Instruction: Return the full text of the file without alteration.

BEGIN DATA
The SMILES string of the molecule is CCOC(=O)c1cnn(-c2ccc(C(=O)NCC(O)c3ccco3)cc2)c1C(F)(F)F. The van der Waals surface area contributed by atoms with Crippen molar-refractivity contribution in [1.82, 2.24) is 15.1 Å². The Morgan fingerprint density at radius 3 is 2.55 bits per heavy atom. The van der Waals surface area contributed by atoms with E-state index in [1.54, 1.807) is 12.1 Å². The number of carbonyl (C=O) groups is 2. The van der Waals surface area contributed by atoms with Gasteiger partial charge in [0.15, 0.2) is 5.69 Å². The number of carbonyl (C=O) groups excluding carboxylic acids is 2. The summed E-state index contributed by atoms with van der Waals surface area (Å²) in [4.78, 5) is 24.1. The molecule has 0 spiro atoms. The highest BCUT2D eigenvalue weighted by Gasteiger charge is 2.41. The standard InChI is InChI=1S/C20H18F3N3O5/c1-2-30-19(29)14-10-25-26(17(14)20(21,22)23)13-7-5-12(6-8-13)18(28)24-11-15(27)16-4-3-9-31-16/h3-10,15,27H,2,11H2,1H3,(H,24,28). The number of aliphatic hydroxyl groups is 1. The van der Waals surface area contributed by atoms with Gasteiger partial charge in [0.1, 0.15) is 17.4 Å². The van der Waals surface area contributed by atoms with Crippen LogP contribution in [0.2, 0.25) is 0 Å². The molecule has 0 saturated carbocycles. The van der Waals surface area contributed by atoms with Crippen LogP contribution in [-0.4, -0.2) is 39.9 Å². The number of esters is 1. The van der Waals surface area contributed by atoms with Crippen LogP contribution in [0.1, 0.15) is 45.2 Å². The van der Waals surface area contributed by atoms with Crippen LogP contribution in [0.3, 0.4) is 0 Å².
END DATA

The SMILES string of the molecule is CCOC(=O)c1cnn(-c2ccc(C(=O)NCC(O)c3ccco3)cc2)c1C(F)(F)F. The van der Waals surface area contributed by atoms with Crippen molar-refractivity contribution in [1.82, 2.24) is 15.1 Å². The Morgan fingerprint density at radius 3 is 2.55 bits per heavy atom. The van der Waals surface area contributed by atoms with E-state index in [1.54, 1.807) is 12.1 Å². The number of carbonyl (C=O) groups is 2. The van der Waals surface area contributed by atoms with Gasteiger partial charge in [0.15, 0.2) is 5.69 Å². The number of carbonyl (C=O) groups excluding carboxylic acids is 2. The summed E-state index contributed by atoms with van der Waals surface area (Å²) in [4.78, 5) is 24.1. The molecule has 0 spiro atoms. The highest BCUT2D eigenvalue weighted by Gasteiger charge is 2.41. The standard InChI is InChI=1S/C20H18F3N3O5/c1-2-30-19(29)14-10-25-26(17(14)20(21,22)23)13-7-5-12(6-8-13)18(28)24-11-15(27)16-4-3-9-31-16/h3-10,15,27H,2,11H2,1H3,(H,24,28). The number of aliphatic hydroxyl groups is 1. The van der Waals surface area contributed by atoms with Gasteiger partial charge in [0.1, 0.15) is 17.4 Å². The van der Waals surface area contributed by atoms with Crippen LogP contribution in [0.2, 0.25) is 0 Å². The molecule has 0 saturated carbocycles. The van der Waals surface area contributed by atoms with Crippen LogP contribution in [-0.4, -0.2) is 39.9 Å². The number of esters is 1. The van der Waals surface area contributed by atoms with Crippen LogP contribution in [0.1, 0.15) is 45.2 Å². The van der Waals surface area contributed by atoms with Crippen LogP contribution in [0.3, 0.4) is 0 Å².